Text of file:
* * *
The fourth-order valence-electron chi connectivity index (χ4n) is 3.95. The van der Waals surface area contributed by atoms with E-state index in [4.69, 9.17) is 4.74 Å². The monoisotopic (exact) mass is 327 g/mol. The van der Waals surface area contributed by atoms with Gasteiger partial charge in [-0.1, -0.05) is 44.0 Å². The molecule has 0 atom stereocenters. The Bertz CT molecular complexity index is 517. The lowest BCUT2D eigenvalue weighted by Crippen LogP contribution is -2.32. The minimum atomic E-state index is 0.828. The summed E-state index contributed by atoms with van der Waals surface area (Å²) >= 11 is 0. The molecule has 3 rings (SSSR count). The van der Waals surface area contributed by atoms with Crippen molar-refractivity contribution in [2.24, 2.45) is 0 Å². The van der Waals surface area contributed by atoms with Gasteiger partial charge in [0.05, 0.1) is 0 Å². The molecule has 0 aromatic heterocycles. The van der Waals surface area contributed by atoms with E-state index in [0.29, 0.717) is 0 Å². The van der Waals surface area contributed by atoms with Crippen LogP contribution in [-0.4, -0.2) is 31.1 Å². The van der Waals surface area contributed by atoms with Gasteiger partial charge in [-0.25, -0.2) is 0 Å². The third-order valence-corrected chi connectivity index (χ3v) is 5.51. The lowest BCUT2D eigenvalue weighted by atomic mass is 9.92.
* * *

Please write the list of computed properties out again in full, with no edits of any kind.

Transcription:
The fourth-order valence-electron chi connectivity index (χ4n) is 3.95. The van der Waals surface area contributed by atoms with E-state index in [4.69, 9.17) is 4.74 Å². The monoisotopic (exact) mass is 327 g/mol. The van der Waals surface area contributed by atoms with Gasteiger partial charge in [-0.1, -0.05) is 44.0 Å². The molecule has 0 atom stereocenters. The Bertz CT molecular complexity index is 517. The lowest BCUT2D eigenvalue weighted by Crippen LogP contribution is -2.32. The minimum atomic E-state index is 0.828. The summed E-state index contributed by atoms with van der Waals surface area (Å²) >= 11 is 0. The molecule has 3 rings (SSSR count). The van der Waals surface area contributed by atoms with Crippen molar-refractivity contribution in [2.24, 2.45) is 0 Å². The van der Waals surface area contributed by atoms with Gasteiger partial charge in [0.05, 0.1) is 0 Å². The molecule has 0 aromatic heterocycles. The van der Waals surface area contributed by atoms with E-state index in [0.29, 0.717) is 0 Å². The van der Waals surface area contributed by atoms with Crippen LogP contribution in [-0.4, -0.2) is 31.1 Å². The van der Waals surface area contributed by atoms with Gasteiger partial charge in [-0.25, -0.2) is 0 Å². The third-order valence-corrected chi connectivity index (χ3v) is 5.51. The lowest BCUT2D eigenvalue weighted by atomic mass is 9.92.